Bio: Albert Kettner is an Associate Research Professor at the University of Colorado and Associate Director of the Institute of Arctic and Alpine Research (INSTAAR) at CU-Boulder. He also directs DFO – Flood Observatory, an entity at the University of Colorado that observes surface water changes (like flood disasters) by utilizing satellite data. Kettner received a Ph.D. in Civil Engineering & Geosciences (2007) at Delft University of Technology, the Netherlands where he studied local and global fluvial supply dynamics to the coastal zone. With numerical models he investigates the impact of long-term climate and sea-level controls on riverine water and sediment fluxes and how these fluxes change over time. On shorter timescales, Kettner focuses on anthropogenic changes (e.g. altering of land use and placement of reservoirs) and how these impact water discharge and sediment flux. Kettner has been from the start (2006) intimately involved in the numerical modeling facility, Community Surface Dynamics Modeling System (CSDMS) at the University of Colorado, USA, which is the numerical modeling integration facility for geosciences supported by the U.S. National Science Foundation. He is an active advocate of free available, open source code of numerical models for Earth Surface processes.

Juliana Freire, NYU Tandon School of Engineering
March 29th, 2024, 11am-noon CT
Title: Dataset Search for Data Discovery, Augmentation, and Explanation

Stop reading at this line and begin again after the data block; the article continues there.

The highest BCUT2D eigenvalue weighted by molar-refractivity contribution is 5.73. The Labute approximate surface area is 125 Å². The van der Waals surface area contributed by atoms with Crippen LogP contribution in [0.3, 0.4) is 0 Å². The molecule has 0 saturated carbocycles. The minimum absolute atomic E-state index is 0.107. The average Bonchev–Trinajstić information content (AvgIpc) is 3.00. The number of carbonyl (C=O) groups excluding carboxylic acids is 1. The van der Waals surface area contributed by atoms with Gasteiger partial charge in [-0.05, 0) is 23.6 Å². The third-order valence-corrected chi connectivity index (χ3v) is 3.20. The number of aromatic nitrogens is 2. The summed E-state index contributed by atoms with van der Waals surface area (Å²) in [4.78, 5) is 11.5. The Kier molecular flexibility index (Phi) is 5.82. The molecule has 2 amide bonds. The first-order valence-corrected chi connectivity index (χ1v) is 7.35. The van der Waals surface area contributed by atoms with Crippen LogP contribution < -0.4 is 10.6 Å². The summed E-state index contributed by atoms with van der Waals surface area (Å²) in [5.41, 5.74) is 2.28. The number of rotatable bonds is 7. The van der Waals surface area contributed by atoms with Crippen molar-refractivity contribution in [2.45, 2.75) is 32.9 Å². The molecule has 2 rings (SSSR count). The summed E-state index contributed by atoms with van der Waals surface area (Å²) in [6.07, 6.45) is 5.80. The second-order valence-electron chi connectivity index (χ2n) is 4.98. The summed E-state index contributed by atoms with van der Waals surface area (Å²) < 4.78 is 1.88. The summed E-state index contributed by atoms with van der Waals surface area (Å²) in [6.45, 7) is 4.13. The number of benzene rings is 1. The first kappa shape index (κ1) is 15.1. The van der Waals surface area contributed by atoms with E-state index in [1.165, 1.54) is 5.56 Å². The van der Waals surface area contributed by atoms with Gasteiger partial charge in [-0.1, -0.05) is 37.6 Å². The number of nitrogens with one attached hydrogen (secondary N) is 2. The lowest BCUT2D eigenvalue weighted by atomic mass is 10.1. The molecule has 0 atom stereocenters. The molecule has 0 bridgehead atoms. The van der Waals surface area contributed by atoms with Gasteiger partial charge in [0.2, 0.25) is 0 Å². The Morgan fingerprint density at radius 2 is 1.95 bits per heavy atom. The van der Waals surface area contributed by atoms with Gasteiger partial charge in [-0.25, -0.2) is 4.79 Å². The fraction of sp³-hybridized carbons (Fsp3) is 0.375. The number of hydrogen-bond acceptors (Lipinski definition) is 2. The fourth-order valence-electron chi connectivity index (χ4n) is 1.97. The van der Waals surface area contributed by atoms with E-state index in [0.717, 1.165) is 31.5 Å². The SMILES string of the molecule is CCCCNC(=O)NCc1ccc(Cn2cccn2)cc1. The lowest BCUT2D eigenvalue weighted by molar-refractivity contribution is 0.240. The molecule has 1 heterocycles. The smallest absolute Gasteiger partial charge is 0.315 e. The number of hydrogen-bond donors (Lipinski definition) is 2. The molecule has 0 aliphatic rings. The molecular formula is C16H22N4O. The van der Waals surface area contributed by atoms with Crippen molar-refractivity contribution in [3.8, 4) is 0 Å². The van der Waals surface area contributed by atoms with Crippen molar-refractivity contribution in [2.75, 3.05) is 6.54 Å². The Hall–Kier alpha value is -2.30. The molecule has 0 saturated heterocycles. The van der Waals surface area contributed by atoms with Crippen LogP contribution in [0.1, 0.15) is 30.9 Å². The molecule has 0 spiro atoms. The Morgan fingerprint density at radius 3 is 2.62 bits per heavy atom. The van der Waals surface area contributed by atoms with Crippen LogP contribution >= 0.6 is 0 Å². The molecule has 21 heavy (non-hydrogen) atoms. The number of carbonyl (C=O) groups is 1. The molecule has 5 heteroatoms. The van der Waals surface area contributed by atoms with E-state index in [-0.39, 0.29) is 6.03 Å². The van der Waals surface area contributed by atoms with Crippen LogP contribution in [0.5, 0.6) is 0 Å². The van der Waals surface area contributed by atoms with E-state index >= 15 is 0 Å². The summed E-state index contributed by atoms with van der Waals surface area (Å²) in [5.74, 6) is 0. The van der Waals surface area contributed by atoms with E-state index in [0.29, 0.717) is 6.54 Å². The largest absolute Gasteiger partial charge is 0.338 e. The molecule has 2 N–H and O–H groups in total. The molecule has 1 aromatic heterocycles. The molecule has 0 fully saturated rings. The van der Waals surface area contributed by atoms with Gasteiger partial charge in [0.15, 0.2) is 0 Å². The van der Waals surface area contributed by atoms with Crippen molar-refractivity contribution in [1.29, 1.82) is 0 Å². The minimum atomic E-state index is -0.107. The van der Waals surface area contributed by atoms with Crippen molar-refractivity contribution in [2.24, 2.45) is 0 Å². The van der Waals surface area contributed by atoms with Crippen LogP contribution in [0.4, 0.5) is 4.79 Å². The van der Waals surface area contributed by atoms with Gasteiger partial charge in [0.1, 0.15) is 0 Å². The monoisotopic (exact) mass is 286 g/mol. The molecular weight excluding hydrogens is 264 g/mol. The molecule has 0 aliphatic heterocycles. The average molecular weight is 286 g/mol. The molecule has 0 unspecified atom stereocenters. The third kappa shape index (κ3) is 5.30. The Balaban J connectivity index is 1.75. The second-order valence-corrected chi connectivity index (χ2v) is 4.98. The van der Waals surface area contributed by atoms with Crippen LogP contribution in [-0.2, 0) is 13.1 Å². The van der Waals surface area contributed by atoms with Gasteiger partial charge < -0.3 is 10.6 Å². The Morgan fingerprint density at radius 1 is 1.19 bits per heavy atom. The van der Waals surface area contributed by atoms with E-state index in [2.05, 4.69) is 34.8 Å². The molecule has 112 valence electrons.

Abstract: Recent years have seen an explosion in our ability to collect and catalog immense amounts of data about our environment, society, and populace. Moreover, with the push towards transparency and open data, scientists, governments, and organizations are increasingly making structured data available on the Web and in various repositories and data lakes. Combined with advances in analytics and machine learning, the availability of such data should in theory allow us to make progress on many of our most important scientific and societal questions. However, this opportunity is often missed due to a central technical barrier: it is currently nearly impossible for domain experts to weed through the vast amount of available information to discover datasets that are needed for their specific application. While search engines have addressed the discovery problem for Web documents, there are many new challenges involved in supporting the discovery of structured data—from crawling the Web in search of datasets, to the need for dataset-oriented queries and new strategies to rank and display results. I will discuss these challenges and present our recent work in this area. In particular, I will introduce a new class of data-relationship queries that, given a dataset, identifies related datasets; I will describe a collection of methods that efficiently support different kinds of relationships that can be used for data explanation and augmentation; and I will demonstrate Auctus, an open-source dataset search engine that we have developed at the NYU Visualization, Imaging, and Data Analysis (VIDA) Center.